How to kill red ants – 10 easy methods for fire ant removal

Learn how to kill red ants in your home and your garden with these easy expert tips

Red ants on a stem
(Image credit: Getty Images / Wilson Khor / 500px)

Red ants are a common variety of fire ants that can be a pretty significant pest in the yard during spring and summer – they are commonly found under large stones, paving slabs, or mounds around your yard. These harmless-looking creatures are able to deliver a painful sting when threatened or disturbed and can spread bacteria and contaminate your food. So finding a colony in your yard or stragglers in your home means you will likely be looking for how to kill red ants quickly to save yourself some trouble.

When it comes to getting rid of ants, many of the methods are the same, so one treatment can usually be used across ant varieties, from getting rid of flying ants to getting rid of carpenter ants. Knowing which type you are dealing with, however, will allow you to target your treatments better to kill or dissuade the ants most effectively.

Here, we have looked at how to kill red ants, recognize an infestation in your home, and prevent an infestation so you are prepared for any threat to your property. 

How to kill red ants

Ants are incredibly clever creatures, so killing red ants should only be done if they pose a threat to you or your property. Ants inside your home should be taken care of swiftly; however, red ants in the far reaches of your yard should be observed and only removed if they begin to wander towards your home or threaten the well-being of pets or children with their stings.  

You can identify red ants by their reddish-brown bodies and darker heads. They may also appear slightly larger than your regular black ant. If a red ant infestation is something you are eager to stamp out, there are plenty of methods to get rid of these pests that are completely natural and won't risk harming your yard.

How to kill red ants in your yard

A close up of a bunch of red ants on a plant stem

(Image credit: Alamy)

Getting rid of red ants in your yard is easier than clearing an infestation that has entered your home, however, it should still be done with caution. Angering red ants could lead to a sting, so ensure you take the proper precautions when dealing with these fiery bugs. Wearing full-arm gloves, such as these Haiou gloves, from Amazon, can reduce your risk of experiencing those famous ant stings during this process.

1. Use boiling water and soap

One of the most effective ways of killing red ants instantly is to flush them out with boiling water and soap. The soap breaks down the waxy coating on the ants while the hot water dehydrates them.

This method can be done both in and outside due to the lack of chemicals, but if you are using it outside, avoid pouring it on plants you don't want to kill – this approach is best for targeting ant mounds or nests.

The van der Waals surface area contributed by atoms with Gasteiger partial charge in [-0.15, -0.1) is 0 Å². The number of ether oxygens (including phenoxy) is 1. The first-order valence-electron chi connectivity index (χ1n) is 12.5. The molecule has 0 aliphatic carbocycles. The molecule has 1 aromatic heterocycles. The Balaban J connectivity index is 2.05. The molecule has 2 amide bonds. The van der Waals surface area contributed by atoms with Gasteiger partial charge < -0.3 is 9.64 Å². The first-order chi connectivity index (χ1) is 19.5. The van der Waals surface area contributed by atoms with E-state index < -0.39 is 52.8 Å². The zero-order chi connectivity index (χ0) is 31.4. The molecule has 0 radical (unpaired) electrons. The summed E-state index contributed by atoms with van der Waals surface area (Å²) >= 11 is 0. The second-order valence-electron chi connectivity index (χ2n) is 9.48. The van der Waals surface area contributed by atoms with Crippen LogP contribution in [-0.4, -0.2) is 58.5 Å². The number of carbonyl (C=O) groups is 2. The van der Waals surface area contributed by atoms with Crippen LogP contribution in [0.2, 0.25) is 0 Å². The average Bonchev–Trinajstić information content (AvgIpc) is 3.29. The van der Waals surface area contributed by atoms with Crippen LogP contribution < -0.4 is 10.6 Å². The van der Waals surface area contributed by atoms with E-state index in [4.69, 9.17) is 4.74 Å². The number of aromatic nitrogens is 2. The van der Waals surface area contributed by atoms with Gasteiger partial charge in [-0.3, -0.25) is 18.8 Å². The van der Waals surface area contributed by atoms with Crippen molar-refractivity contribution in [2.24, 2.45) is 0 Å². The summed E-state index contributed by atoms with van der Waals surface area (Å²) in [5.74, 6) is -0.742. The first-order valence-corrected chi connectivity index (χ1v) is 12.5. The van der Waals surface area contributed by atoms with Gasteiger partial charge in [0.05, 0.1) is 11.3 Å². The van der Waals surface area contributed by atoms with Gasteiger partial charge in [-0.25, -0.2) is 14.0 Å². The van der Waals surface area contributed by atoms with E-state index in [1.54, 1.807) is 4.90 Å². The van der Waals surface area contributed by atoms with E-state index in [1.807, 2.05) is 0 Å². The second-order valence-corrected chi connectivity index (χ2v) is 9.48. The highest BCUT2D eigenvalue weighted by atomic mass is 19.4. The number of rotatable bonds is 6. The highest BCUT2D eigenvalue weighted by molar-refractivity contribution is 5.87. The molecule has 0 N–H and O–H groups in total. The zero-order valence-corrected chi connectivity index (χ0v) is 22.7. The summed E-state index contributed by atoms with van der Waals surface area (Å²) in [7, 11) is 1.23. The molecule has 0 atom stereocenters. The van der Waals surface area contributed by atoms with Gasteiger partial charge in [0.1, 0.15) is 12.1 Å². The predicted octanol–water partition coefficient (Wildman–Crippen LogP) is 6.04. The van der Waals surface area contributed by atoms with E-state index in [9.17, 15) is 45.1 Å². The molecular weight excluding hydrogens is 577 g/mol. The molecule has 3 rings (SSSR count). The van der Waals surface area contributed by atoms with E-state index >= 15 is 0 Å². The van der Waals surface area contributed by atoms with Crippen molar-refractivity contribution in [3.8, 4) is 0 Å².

To do this, Jeremy Yamaguchi, CEO of Lawn Love recommends: 'Mix 3 parts boiling water to 1 part dish soap. Rake the top of the mound away to expose the primary tunnel system, then use a funnel to pour the boiling water mixture right into the heart of the nest.'

It is best to pour water down as many entrances as you can find for the best results. You may need to repeat this multiple times to remove all of the ants, but it can work against all ant varieties, such as getting rid of sugar ants.

2. Try white vinegar

White vinegar is another common household product that can be used to kill a range of insects and bugs. Much like using boiling water and soap, pour white vinegar, around one liter, directly into the nest to kill red ants. 

White vinegar is perhaps a safer option than boiling water as it is not harmful to your plants or the ground despite being able to kill red ants on contact. Boiling water, on the other hand, although effective, could scorch your plants or their roots. 

3. Combine boric acid and sugar

Perhaps the most effective method of wiping out red ants, or any type of ants for that matter, is using a targeted baiting system combined with a time-release pesticide. This method involves using a substance the ants find attractive to encourage them to bring it back to the colony. One way to do this is with boric acid and sugar.

'Boric acid is one of the most effective methods for killing red ants and getting rid of crickets and other pests in your home,' says Rachel Crow, Garden Editor for Homes & Gardens. 'Mixing it with sugar creates an irresistible paste for red ants who will carry the mixture back to the nest and queen. Once ingested, the ants will die, allowing this method to wipe out large colonies quickly and prevent new ones being created by the queen.' 

Mix boric acid with sugar bit by bit until it forms a thick paste before placing small amounts of the paste around ant colony entrances. This strategy addresses immediate issues while planning for long-term prevention, ensuring minimal disruption to your yard.

4. Lay out diatomaceous earth